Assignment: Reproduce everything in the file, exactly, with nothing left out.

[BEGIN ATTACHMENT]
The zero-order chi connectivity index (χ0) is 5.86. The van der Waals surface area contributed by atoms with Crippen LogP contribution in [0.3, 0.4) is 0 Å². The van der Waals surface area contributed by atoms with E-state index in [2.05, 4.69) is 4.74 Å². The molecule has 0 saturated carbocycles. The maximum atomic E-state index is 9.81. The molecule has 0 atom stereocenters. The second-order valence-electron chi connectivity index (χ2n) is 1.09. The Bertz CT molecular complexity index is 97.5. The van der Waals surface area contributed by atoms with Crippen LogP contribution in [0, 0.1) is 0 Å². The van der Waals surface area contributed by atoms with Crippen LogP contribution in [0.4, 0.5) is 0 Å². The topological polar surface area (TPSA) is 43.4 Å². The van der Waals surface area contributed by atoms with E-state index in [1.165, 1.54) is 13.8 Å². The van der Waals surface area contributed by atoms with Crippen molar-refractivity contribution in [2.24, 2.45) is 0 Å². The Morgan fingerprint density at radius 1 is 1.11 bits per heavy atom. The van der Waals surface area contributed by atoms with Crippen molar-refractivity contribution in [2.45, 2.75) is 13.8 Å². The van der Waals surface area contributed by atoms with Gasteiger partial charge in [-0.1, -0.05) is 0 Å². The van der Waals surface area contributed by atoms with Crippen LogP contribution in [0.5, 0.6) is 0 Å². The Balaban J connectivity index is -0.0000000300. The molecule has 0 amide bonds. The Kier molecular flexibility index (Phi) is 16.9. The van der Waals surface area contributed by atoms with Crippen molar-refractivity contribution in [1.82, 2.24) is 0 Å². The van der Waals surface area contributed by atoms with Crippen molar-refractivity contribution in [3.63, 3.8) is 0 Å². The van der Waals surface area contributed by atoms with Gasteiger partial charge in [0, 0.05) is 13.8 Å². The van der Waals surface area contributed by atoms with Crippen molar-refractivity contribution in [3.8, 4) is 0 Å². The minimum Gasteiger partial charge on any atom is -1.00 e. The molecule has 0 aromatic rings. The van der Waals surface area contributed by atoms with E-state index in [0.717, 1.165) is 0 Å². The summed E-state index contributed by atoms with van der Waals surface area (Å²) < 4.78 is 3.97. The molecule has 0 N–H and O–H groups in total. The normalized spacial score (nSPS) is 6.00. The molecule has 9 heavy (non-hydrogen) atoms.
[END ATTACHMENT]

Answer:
The zero-order chi connectivity index (χ0) is 5.86. The van der Waals surface area contributed by atoms with Crippen LogP contribution in [0.3, 0.4) is 0 Å². The van der Waals surface area contributed by atoms with E-state index in [2.05, 4.69) is 4.74 Å². The molecule has 0 saturated carbocycles. The maximum atomic E-state index is 9.81. The molecule has 0 atom stereocenters. The second-order valence-electron chi connectivity index (χ2n) is 1.09. The Bertz CT molecular complexity index is 97.5. The van der Waals surface area contributed by atoms with Crippen LogP contribution in [0, 0.1) is 0 Å². The van der Waals surface area contributed by atoms with Crippen LogP contribution in [0.4, 0.5) is 0 Å². The topological polar surface area (TPSA) is 43.4 Å². The van der Waals surface area contributed by atoms with E-state index in [1.165, 1.54) is 13.8 Å². The van der Waals surface area contributed by atoms with Crippen molar-refractivity contribution in [2.24, 2.45) is 0 Å². The Morgan fingerprint density at radius 1 is 1.11 bits per heavy atom. The van der Waals surface area contributed by atoms with Crippen molar-refractivity contribution in [2.45, 2.75) is 13.8 Å². The van der Waals surface area contributed by atoms with Gasteiger partial charge in [-0.1, -0.05) is 0 Å². The van der Waals surface area contributed by atoms with Crippen LogP contribution in [0.5, 0.6) is 0 Å². The Balaban J connectivity index is -0.0000000300. The molecule has 0 amide bonds. The Kier molecular flexibility index (Phi) is 16.9. The van der Waals surface area contributed by atoms with Crippen molar-refractivity contribution in [1.82, 2.24) is 0 Å². The van der Waals surface area contributed by atoms with Crippen molar-refractivity contribution in [3.63, 3.8) is 0 Å². The van der Waals surface area contributed by atoms with Gasteiger partial charge in [0, 0.05) is 13.8 Å². The van der Waals surface area contributed by atoms with Crippen molar-refractivity contribution in [3.8, 4) is 0 Å². The minimum Gasteiger partial charge on any atom is -1.00 e. The molecule has 0 aromatic rings. The van der Waals surface area contributed by atoms with E-state index in [0.717, 1.165) is 0 Å². The summed E-state index contributed by atoms with van der Waals surface area (Å²) < 4.78 is 3.97. The molecule has 0 N–H and O–H groups in total. The normalized spacial score (nSPS) is 6.00. The molecule has 9 heavy (non-hydrogen) atoms.